Behind the Software Q&A with Convercent's CEO and Chief Product Officer
In an industry inundated with dry segment names, Governance, Risk management and Compliance (GRC) may be one of the most prosaic of them all. However, the name belies the fact that many companies use this software as their means of training and tracking employees on their core values.
We sat down with Patrick Quinlan and Philip Winterburn, CEO and chief product officer of Convercent, respectively, about how their new brand of compliance software speaks to a world where more and more companies are placing their values and ethics at the forefront of what they do.
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What was the inspiration behind Convercent?
Patrick Quinlan (P.Q.): The purpose of Convercent is to allow companies to manage their employees’ actions against ethics and values in the regulatory marketplace. If you look at the market today there are multiple different tools that exist, tools that, siloed the way they are, can potentially make it very difficult to achieve that outcome. There isn’t a single place a company can go that allows them the ability to manage not just compliance matters, but ethics and values as well. We provide the opportunity to manage all company policies, all education and baseline compliance measures.
That dovetails into my next questions: there are a lot of legacy solutions operating in the GC space right now from IBM and the like. How do you differ yourself from those established competitors?
P.Q.: It’s an insanely beautiful and easy-to-use software. We very much wanted to create a consumerized UX experience. It’s cloud based from both a launch and usability standpoint. It’s a product that operates off the current generation of technology, not four generations old like a lot of our competitors are. It also has native mobility being written alongside it, so it’s what you actually want out of technology, not just technology you have to use.
I’m going to ask you guys to extrapolate a bit: it’s obvious you’re doing something pretty original, so why has no one else capitalized on the ideas you’re bringing to this segment?
P.Q.: I think the reason is two-fold: one is that you have many companies today, ethical and values-driven companies, who are moving to the forefront. Let’s say Whole Foods as an example. What separates Whole Foods from all the other grocery stores in America is that they sell a promise of what their brand is and what it is that you’re buying from them. I think the advent of companies like Whole Foods has created a market opportunity built around companies who drive their belief structure above the simple regulatory structure. Those kinds of market opportunities are often best addressed by startup companies.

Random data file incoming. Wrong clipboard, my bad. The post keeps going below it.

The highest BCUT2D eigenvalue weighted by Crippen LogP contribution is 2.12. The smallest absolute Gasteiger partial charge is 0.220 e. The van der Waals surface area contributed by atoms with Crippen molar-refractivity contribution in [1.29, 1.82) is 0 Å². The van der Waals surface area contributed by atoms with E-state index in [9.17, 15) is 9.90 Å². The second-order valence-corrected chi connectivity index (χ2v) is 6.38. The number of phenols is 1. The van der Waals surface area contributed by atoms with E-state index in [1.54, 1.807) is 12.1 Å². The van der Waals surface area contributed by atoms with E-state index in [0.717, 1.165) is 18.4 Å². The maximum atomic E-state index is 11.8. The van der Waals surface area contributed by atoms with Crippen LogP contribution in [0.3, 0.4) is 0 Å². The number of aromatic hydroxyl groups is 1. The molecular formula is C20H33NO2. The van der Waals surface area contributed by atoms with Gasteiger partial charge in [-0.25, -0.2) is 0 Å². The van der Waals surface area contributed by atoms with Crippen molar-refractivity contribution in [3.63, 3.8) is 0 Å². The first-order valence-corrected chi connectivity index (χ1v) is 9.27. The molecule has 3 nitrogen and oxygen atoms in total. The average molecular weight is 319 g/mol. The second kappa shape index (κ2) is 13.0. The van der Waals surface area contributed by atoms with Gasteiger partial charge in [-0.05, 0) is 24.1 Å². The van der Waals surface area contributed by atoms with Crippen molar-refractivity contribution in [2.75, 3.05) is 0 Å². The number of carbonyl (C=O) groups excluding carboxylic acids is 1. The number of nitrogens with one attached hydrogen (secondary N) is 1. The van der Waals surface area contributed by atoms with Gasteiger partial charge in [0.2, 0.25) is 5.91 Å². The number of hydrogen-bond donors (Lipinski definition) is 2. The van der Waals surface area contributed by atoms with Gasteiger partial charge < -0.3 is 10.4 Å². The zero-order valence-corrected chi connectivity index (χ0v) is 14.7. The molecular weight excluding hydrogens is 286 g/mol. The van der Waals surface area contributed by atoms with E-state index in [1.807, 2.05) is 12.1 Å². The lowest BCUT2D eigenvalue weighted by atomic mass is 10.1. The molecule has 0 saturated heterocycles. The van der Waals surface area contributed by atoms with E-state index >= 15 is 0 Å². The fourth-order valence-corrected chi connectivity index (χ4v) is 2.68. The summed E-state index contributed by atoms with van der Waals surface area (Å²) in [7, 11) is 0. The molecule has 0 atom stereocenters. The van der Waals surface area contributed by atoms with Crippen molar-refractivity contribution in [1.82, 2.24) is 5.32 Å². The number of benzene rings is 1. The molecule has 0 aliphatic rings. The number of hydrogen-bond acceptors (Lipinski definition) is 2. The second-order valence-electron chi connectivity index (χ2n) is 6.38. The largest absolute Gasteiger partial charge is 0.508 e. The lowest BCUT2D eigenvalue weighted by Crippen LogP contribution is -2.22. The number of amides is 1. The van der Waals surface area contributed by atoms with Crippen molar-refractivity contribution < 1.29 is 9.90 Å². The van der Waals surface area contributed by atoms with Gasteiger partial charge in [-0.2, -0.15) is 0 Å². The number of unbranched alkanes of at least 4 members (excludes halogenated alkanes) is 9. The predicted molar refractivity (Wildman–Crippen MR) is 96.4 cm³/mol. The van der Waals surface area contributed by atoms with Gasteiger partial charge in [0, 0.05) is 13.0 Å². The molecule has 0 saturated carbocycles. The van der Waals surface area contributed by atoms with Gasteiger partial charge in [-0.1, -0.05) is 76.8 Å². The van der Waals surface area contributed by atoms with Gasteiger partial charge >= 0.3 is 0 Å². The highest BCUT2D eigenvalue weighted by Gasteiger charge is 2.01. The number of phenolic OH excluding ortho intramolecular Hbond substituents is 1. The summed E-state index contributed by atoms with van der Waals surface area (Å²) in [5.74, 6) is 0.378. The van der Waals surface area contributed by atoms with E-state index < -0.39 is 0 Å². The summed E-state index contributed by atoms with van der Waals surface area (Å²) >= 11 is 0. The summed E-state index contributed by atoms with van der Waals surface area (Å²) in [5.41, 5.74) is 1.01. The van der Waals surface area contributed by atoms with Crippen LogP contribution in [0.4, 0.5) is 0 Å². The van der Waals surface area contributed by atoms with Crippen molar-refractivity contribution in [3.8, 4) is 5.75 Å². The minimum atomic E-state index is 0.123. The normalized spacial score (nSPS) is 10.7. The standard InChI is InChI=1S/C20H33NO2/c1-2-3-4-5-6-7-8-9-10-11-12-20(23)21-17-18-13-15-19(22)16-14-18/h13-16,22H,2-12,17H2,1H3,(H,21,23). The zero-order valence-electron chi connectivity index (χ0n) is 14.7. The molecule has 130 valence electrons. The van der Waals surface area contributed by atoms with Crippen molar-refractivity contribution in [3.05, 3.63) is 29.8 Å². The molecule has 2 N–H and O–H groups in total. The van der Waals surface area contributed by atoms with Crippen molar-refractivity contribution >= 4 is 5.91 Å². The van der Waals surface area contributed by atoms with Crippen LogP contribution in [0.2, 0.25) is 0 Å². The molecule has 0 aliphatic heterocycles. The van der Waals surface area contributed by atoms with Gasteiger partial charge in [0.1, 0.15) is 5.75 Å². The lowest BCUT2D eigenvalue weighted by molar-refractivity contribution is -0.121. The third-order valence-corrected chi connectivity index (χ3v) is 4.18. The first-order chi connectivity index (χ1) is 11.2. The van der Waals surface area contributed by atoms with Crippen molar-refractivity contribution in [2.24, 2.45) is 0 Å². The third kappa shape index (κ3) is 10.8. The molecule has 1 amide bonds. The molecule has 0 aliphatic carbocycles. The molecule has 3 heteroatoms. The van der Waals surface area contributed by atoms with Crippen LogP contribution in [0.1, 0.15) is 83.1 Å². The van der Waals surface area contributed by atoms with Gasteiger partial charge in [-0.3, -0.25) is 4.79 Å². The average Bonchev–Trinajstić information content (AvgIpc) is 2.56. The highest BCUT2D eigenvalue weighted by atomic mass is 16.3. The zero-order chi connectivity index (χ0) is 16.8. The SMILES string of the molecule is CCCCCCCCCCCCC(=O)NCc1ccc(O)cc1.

The second thing is that when you talk about those legacy systems, so much has been invested into that existing code that you generally don’t see the developers of those systems saying let’s step back, let’s create multilingual and mobile features like Phillip just described. That’s just not a natural reaction for incumbents to have.
Philip Winterburn (P.W.): I would say the only challenge they have is in addressing the way the industry is moving towards the consumerization of business software. Building from the ground up we’ve been able to bring in all those elements so that users will already be very familiar with the core concepts. In training you’re able to just jump in and start using the system. It’s fun to use and engaging versus the user interfaces of competitors who’ve been around for several years sitting on legacy-burdened, heavily menu-driven, training-intensive platforms.
Give an example of a target end user who’d be using Convercent within an enterprise.
P.Q.: If you look at large, publicly traded, Fortune Global 2000 companies they all have chief compliance officers. Those individuals often report directly to the CEO or CFO with dotted-line responsibility to the audit committee of a board of directors. These are positions that, as the regulatory environment has grown over the last ten years, have greater visibility within the organization. That individual is the core buyer and user of the product along with their staff, whether that would be fellow ethics officers, fellow investigators, etc.